In 1574, Padovano successfully sought to have his contract of life-long service in Graz rescinded, claiming that the pressure of enforced loyalty was causing him emotional distress. He would not have long to enjoy this theoretical freedom: he died on 15 March 1575, at the age of just forty-eight. Five days later, his widow Diana petitioned the archduke to pay her Padovano’s regular pension of 100 florins for eight years, ‘since I have been left alone and penniless, because he cared for nothing except having a good time gambling, and furthermore because of the great expense incurred during his illness’ (‘per la qual son restata sola et senza denari, perche lui non atendeua senon darsi bon tempo nel giocare e ancor per la gran spesa fatta nella sua infirmita’). She asked that he be buried in Vienna, with a monument appropriate to his renown. Perhaps guessing that Padovano had neglected to tell Diana that he had been released from his contract of life-long service and its associated pension of 100 florins, Karl nevertheless instructed his treasury to pay Diana a one-time gratuity of 100 florins. Archduchess Maria reported Padovano’s death to her brother Wilhelm, with a mixture of genuine emotion and typical aristocratic disdain for servants: ‘You might be well aware, I believe, that our Annibale is dead. May God have mercy on him. I am very sorry to have lost his art, and him. My playing will now certainly suffer for it.’ (‘So glaub ich, du wirst wol wissen, das vnnser häniwäl gestorben ist; gott sey im genedig; es ist mir gar leit vmb sein kunst, vmb in; iezt wird mein schlagen schon ein loch haben.’) After the pious Wilhelm asked his sister for further details, she replied on 20 April 1575 that the composer had died ‘in a very Christian manner and well; he forgave all others, showed great contrition for his sins, and died in full command of his senses. I was heartily glad when I heard that.’ (‘Das du begerst zu wissen, was der häniwäl fir ein endt genomen hab; so ist er got sey lob gar kristlich vnd wol gestorben, hat allen menschen verzigen vnd vber sein sindt gros reue gehabt, ist gar verninfdig gestorben; ich bin in hertzen fro gewest, wie ichs geherd hab.’)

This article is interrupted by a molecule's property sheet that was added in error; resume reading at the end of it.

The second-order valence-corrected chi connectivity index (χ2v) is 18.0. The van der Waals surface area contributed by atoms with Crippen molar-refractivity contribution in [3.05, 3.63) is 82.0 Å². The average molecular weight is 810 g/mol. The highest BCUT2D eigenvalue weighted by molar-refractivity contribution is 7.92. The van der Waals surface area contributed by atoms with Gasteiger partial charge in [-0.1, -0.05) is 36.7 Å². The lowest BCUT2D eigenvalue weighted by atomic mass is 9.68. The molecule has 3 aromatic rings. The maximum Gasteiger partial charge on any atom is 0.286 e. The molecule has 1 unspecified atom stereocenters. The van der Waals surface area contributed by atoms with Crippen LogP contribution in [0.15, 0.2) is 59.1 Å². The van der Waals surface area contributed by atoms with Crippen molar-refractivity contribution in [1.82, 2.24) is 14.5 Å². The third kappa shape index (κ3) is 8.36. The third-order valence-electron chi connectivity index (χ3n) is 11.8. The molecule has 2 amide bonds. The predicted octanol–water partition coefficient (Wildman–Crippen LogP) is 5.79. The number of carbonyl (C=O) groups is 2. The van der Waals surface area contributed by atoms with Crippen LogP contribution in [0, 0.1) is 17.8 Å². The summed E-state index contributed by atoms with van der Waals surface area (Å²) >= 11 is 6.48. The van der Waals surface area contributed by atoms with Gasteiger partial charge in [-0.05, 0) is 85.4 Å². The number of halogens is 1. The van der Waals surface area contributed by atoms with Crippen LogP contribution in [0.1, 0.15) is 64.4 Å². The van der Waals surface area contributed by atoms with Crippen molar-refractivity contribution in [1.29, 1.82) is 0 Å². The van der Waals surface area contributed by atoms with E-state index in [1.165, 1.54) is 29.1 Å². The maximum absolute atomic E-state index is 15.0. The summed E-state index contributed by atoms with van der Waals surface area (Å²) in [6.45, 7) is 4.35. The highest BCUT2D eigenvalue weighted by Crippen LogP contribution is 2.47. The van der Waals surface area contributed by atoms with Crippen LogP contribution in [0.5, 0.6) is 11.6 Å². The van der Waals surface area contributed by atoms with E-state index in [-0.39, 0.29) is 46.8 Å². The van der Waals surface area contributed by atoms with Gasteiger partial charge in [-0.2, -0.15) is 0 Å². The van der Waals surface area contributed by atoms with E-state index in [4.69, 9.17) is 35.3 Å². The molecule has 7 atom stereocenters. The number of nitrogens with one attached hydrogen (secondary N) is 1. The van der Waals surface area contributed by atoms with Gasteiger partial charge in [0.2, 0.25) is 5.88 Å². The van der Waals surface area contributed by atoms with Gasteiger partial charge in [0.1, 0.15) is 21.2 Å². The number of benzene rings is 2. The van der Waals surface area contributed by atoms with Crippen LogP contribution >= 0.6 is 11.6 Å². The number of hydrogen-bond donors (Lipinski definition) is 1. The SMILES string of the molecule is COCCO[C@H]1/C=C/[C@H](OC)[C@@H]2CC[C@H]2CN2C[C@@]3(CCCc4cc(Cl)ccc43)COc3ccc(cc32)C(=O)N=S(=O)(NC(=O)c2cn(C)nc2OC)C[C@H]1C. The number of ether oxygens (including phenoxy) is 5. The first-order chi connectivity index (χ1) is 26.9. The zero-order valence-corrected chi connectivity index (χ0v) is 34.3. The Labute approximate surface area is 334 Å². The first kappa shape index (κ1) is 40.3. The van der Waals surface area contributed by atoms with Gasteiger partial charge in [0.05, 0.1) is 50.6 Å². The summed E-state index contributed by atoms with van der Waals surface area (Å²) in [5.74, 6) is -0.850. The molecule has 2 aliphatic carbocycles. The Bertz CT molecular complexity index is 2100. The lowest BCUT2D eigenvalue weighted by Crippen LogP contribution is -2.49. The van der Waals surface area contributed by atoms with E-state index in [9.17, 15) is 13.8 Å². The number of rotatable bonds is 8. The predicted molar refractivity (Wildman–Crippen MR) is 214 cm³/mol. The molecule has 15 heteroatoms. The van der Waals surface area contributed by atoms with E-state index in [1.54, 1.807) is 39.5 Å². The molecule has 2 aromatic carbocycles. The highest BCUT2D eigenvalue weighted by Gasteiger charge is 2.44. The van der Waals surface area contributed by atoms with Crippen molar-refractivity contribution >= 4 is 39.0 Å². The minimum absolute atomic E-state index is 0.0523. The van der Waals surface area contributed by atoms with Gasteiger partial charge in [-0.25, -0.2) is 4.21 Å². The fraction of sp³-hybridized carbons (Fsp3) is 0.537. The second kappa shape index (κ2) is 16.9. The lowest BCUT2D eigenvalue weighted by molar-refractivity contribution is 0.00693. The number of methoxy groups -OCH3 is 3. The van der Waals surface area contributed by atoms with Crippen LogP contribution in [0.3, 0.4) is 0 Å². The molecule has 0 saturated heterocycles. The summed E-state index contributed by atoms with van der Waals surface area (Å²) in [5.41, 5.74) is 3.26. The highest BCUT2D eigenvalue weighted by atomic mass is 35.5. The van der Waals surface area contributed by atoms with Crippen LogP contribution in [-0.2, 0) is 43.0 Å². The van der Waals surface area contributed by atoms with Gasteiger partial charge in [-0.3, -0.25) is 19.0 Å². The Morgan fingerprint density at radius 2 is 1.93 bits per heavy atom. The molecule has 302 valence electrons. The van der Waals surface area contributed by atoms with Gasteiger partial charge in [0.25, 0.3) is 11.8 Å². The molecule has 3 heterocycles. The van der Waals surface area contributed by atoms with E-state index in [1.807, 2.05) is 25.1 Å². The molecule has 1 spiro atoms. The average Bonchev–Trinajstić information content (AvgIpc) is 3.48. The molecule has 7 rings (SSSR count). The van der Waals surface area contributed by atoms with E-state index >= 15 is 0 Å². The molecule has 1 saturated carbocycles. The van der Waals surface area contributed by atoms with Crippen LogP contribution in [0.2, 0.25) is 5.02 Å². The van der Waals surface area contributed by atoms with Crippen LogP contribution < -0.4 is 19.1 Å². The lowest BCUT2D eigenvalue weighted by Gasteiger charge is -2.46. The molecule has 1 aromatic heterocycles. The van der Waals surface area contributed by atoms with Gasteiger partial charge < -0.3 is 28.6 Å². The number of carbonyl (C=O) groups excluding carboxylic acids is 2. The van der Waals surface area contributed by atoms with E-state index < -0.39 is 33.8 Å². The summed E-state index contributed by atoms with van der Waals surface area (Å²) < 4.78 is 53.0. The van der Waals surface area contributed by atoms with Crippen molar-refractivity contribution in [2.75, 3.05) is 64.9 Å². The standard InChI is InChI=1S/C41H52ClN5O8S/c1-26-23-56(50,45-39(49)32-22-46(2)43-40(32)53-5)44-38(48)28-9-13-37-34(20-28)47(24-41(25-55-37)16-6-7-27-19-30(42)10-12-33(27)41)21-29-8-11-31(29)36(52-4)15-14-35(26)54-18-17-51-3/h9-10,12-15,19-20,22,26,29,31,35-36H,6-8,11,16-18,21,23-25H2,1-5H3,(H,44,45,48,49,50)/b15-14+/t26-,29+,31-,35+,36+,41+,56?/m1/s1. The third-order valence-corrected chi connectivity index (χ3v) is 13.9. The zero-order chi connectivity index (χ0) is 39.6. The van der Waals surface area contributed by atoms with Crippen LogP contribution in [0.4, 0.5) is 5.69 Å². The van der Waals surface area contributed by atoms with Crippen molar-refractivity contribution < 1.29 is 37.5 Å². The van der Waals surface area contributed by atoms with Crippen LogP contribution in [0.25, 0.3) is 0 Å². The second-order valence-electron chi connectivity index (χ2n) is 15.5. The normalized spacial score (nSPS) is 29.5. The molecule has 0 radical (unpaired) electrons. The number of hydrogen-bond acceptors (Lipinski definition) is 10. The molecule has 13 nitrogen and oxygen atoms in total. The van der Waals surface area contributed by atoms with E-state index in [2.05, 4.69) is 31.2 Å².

from notes by Grantley McDonald © 2024